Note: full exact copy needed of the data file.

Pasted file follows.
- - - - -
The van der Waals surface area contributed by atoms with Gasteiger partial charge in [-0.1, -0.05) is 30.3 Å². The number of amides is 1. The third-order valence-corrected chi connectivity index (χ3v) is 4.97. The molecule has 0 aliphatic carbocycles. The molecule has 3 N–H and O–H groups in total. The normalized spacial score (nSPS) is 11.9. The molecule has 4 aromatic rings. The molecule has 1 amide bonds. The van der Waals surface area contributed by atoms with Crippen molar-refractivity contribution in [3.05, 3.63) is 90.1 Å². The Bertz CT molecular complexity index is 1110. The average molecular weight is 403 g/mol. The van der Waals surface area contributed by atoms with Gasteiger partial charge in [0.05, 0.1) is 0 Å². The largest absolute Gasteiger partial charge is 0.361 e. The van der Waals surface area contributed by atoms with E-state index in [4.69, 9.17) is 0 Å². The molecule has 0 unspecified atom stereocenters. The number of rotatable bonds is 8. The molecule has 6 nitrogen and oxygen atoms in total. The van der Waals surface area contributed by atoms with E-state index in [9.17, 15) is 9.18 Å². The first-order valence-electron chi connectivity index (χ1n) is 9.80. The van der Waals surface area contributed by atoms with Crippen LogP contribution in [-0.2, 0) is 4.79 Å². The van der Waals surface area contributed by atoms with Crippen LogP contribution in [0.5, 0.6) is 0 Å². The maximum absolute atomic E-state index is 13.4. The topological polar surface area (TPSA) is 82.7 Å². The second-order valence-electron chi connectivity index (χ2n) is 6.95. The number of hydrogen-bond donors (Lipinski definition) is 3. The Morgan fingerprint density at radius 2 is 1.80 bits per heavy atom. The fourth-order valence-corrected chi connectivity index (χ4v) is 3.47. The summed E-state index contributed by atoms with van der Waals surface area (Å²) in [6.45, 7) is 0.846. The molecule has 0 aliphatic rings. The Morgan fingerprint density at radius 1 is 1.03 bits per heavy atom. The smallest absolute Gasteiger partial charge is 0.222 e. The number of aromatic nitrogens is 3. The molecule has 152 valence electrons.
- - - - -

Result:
The van der Waals surface area contributed by atoms with Gasteiger partial charge in [-0.1, -0.05) is 30.3 Å². The number of amides is 1. The third-order valence-corrected chi connectivity index (χ3v) is 4.97. The molecule has 0 aliphatic carbocycles. The molecule has 3 N–H and O–H groups in total. The normalized spacial score (nSPS) is 11.9. The molecule has 4 aromatic rings. The molecule has 1 amide bonds. The van der Waals surface area contributed by atoms with Crippen molar-refractivity contribution in [3.05, 3.63) is 90.1 Å². The Bertz CT molecular complexity index is 1110. The average molecular weight is 403 g/mol. The van der Waals surface area contributed by atoms with Gasteiger partial charge in [0.05, 0.1) is 0 Å². The largest absolute Gasteiger partial charge is 0.361 e. The van der Waals surface area contributed by atoms with E-state index in [4.69, 9.17) is 0 Å². The molecule has 0 unspecified atom stereocenters. The number of rotatable bonds is 8. The molecule has 6 nitrogen and oxygen atoms in total. The van der Waals surface area contributed by atoms with E-state index in [9.17, 15) is 9.18 Å². The first-order valence-electron chi connectivity index (χ1n) is 9.80. The van der Waals surface area contributed by atoms with Crippen LogP contribution in [-0.2, 0) is 4.79 Å². The van der Waals surface area contributed by atoms with Crippen LogP contribution in [0.5, 0.6) is 0 Å². The maximum absolute atomic E-state index is 13.4. The topological polar surface area (TPSA) is 82.7 Å². The second-order valence-electron chi connectivity index (χ2n) is 6.95. The number of hydrogen-bond donors (Lipinski definition) is 3. The Morgan fingerprint density at radius 2 is 1.80 bits per heavy atom. The fourth-order valence-corrected chi connectivity index (χ4v) is 3.47. The summed E-state index contributed by atoms with van der Waals surface area (Å²) in [6.45, 7) is 0.846. The molecule has 0 aliphatic rings. The Morgan fingerprint density at radius 1 is 1.03 bits per heavy atom. The smallest absolute Gasteiger partial charge is 0.222 e. The number of aromatic nitrogens is 3. The molecule has 152 valence electrons.